5 of 7 | Chapter 11


Gibbs had a tendency to dislike using untested methods and he looked at the power plant with a glazed look of doubt in his eyes, then ordered the system switched one level higher. The increasing vibrations that occurred were not only noticeable to the sensitive sensor devices in the building. The ground began to vibrate disturbingly under their feet. It wasn't too loud, but the earlier knocking sound had washed out and morphed into a lower rumble.

The engineer froze and Steersman had to poke him in the side to bring him back to his senses.

“How much is it producing now?”

“Pardon?” he asked, starting suddenly.

“What's the output?”

Gibbs read the values, blinked and then double-checked them again.

“It's eight thousand megawatts!” he croaked in excitement, his voice slowly being drowned out by the increasing noise.

“Get your people together. We are going to start the Gravitor up for real,” said Steersman. “We have enough energy for a small country now.”

“Our internal network won't be able to handle it. We'll need to re-route it onto the subordinate system,” said the scientist, looking increasingly worried.

“It's solvable. I'll organize routing, just tell me where we need it set up, and it will be there within ten minutes,” said Steersman.

“It'll be fine along the avenue running past ASEC. Anywhere there would be good, as that's where the main line runs,” replied the engineer, but he could not even begin to speculate how Steersman was going to make it happen.

“Set the voltage and put breakers in place. I do not want it to ruin anything. When that's done, come to the site!”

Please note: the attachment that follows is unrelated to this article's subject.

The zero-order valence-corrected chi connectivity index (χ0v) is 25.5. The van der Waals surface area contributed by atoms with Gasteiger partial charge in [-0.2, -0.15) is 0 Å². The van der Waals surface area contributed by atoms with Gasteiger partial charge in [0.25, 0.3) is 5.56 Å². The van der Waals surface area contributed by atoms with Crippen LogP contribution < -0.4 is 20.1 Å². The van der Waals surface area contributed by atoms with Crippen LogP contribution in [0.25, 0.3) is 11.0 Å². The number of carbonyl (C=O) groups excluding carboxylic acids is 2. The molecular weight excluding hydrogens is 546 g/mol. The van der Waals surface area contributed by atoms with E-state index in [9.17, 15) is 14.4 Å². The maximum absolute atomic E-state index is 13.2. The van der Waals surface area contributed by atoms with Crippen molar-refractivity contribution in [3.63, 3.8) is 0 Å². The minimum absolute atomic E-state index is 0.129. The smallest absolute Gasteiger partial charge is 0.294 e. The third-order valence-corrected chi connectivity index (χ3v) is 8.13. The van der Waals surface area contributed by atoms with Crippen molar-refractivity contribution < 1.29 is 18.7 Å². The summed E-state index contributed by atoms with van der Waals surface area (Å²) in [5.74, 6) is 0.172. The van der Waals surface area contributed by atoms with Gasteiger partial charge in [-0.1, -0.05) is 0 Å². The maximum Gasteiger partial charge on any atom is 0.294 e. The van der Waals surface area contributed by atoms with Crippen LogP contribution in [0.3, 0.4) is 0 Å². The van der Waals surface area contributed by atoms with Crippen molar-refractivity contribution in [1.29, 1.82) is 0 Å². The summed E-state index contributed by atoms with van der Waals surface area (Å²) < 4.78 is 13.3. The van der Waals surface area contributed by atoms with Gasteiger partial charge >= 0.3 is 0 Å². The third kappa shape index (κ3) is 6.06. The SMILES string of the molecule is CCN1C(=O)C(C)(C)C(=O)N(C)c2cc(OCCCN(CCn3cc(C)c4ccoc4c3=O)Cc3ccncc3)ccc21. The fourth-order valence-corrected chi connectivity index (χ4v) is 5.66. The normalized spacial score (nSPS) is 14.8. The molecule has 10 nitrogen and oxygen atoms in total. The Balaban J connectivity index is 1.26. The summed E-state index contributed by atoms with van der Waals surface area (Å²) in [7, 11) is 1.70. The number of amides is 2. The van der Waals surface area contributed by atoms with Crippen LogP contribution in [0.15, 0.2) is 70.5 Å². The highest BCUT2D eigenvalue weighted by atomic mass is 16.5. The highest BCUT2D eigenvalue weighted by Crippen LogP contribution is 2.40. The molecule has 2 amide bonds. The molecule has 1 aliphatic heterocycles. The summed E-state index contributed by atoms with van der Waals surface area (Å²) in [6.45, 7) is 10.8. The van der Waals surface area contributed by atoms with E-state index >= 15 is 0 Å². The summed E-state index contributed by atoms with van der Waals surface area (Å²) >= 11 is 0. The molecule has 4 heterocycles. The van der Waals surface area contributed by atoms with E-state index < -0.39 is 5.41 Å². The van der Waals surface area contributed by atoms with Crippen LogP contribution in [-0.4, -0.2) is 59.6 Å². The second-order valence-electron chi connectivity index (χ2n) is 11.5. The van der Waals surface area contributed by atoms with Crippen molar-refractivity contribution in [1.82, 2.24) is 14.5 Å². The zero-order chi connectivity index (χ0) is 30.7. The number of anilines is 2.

“Of course,” he answered, but by then Steersman had left in the same manner as he had come.

Gibbs had no idea how they'd be able to transport a twenty-five meter high, one and a half ton piece of equipment. They had never planned to move it at all, and certainly not in ten minutes. What kind of madness is this? he thought.

He had no time to dwell on it because the roof of the prototype plant stirred. Over the Gravitor-I, the entire vault slipped to one side, like a giant armored plate. A huge beast of a machine hovered in the sky above, and had it not obscured it, the sky would have been visible. It gave out a screaming sound as it suddenly moved into position. A blinding white light prevented anyone determining its shape. One thing was sure, it was hovering. Another ray of light, something quite different, encircled the power plant and drew a vibrant green ring of light around it.

Neil Gibbs took a step backward and tripped. He remained on the ground as the plant began to rise in front of him. Fortunately, he remembered to release the lock, averting the plant from ripping the floor and everything else up with it.

This has to be some kind of joke, was the thought running through his mind.

He called the team together and walked outside where no one could believe their eyes. A giant machine floated motionless in the air near North Avenue, holding the power plant with a strange green light. With gracious simplicity, it slowly lowered the plant onto the lawn closest to the road.

Suddenly, Oliver Trenerry realized why he had been having the weird feeling that something was not right, that something was brewing in the background for quite some time. This sight explained everything. He looked at Karen, who stood next to him watching, yet didn't even show the slightest sign of surprise.

“You knew about it, didn't you?” he asked her.

“What? The vehicle?”

“Of course the vehicle, what else?”

“Yes, this is one of many developments that's happening at the moment, but I don't know everything though. What's bothering you?”

“Apart from not knowing about it, nothing really!”

“Well, then, all I can say again is talk to him.”